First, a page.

White Storks nesting in West Sussex


Conservationists have announced that a pair of White Storks is incubating three eggs at the Knepp Estate in West Sussex.

A pioneering partnership of private landowners and nature conservation organisations is working together to help the species return to south-east England for the first time in several hundred years as part of the White Stork Project, and has been releasing birds at three sites. As well as Knepp, free-flying White Storks have been reintroduced at Wadhurst Park, East Sussex, and Wintershall Estate, Surrey.

The project team was thrilled to find that a pair of storks is attempting to nest in an ancient oak tree at the Knepp Estate this spring. If the chicks successfully fledge, the nest at Knepp will be the first successful one in southern England since at least the end of the English Civil War in 1651.

If successful, this year's White Stork breeding attempt will represent the first in& 400 years (Alan Jack).

The large birds, symbolic of rebirth, are native to the British Isles and evidence suggests that they were once widely distributed. While it is unclear why this spectacular and sociable bird failed to survive in Britain, it is likely that a combination of habitat loss, over-hunting and targeted persecution all contributed to their decline. Another factor may be that it was persecuted in the Civil War for being associated with rebellion.

The White Stork Project aims to restore a population of at least 50 breeding pairs in southern England by 2030 through a phased release programme over the next five years, with at least 250 storks to be released at several sites in Sussex and surrounding counties over that time. Initial releases aimed at establishing local breeding populations, as seen for the first time at Knepp this year, have already been undertaken and will be supplemented in late summer each year by the release of captive-bred juvenile storks reared at Cotswold Wildlife Park.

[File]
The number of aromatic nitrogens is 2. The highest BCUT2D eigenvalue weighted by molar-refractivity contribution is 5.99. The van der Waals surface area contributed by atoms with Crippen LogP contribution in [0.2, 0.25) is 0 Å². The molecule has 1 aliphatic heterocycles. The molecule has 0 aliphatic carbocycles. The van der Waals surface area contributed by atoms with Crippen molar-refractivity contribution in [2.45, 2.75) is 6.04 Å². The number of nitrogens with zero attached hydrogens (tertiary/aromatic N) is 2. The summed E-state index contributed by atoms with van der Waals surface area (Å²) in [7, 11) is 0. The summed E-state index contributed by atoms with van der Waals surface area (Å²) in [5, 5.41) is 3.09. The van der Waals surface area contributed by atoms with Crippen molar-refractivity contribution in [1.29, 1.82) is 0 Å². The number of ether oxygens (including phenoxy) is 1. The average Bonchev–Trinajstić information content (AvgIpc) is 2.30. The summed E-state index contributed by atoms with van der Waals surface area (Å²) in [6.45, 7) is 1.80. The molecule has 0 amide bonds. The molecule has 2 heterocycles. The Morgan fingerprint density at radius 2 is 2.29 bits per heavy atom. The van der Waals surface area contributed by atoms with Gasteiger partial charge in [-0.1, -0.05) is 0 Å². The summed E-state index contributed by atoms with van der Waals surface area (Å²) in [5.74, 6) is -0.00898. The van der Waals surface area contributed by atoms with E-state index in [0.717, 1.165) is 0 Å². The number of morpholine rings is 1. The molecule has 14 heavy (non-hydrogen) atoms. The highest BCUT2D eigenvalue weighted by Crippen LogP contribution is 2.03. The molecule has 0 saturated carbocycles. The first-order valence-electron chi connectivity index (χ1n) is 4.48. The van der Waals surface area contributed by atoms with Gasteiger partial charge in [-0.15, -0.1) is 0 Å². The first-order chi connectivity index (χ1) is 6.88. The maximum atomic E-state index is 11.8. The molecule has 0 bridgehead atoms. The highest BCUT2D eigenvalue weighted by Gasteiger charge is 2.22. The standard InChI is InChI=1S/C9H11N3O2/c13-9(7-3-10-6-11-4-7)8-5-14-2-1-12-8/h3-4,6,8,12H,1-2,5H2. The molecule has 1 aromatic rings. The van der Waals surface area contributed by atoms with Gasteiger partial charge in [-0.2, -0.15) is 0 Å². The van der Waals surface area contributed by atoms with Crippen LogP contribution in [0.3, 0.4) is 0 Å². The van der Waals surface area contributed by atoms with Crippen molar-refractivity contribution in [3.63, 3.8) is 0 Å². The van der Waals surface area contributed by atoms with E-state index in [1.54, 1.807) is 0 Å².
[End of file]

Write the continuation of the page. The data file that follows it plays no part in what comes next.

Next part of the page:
Charlie Burrell, owner of the Knepp Estate, said: "We are thrilled to see these wonderful birds starting to nest in Sussex once again. A raft of recent reports has brought into stark focus how close we are to ecological collapse, but there is still hope. Projects like the rewilding of Knepp show that when allowed to do so, nature can heal itself."

Isabella Tree, co-owner of the Knepp Estate, added: "For centuries the stork has been used as a symbol of rebirth and renewal, and we hope its return to Britain will help kick-start a movement for the wider restoration of nature."

Three White Storks at their Surrey release site (Ed Stubbs).

International environmental charity Durrell Wildlife Conservation Trust is a key partner in the project and will provide post-release monitoring expertise, as well as working with the communities surrounding the release sites. Lucy Groves, Project Officer for Durrell, commented: "It's a real privilege to watch and follow the behaviours of these charismatic birds, particularly the nesting. I am excited to work with the local community as I believe these beautiful birds will really capture the public's imagination and hopefully become a positive symbol that there is hope for the natural world."

Jamie Craig, Curator of Cotswold Wildlife Park, added: "We are delighted to be able to assist this project that hopefully will once again see White Storks breeding in the UK. The rehabilitated storks we have kept at the park as breeding birds for the project have so far surpassed expectations. Despite their age and inexperience, they are breeding well and we hope to have the next generation ready for release later in the year."

Alongside the Knepp Estate, Durrell and Cotswold Wildlife Park, other key partners include the Roy Dennis Wildlife Foundation for its reintroduction expertise.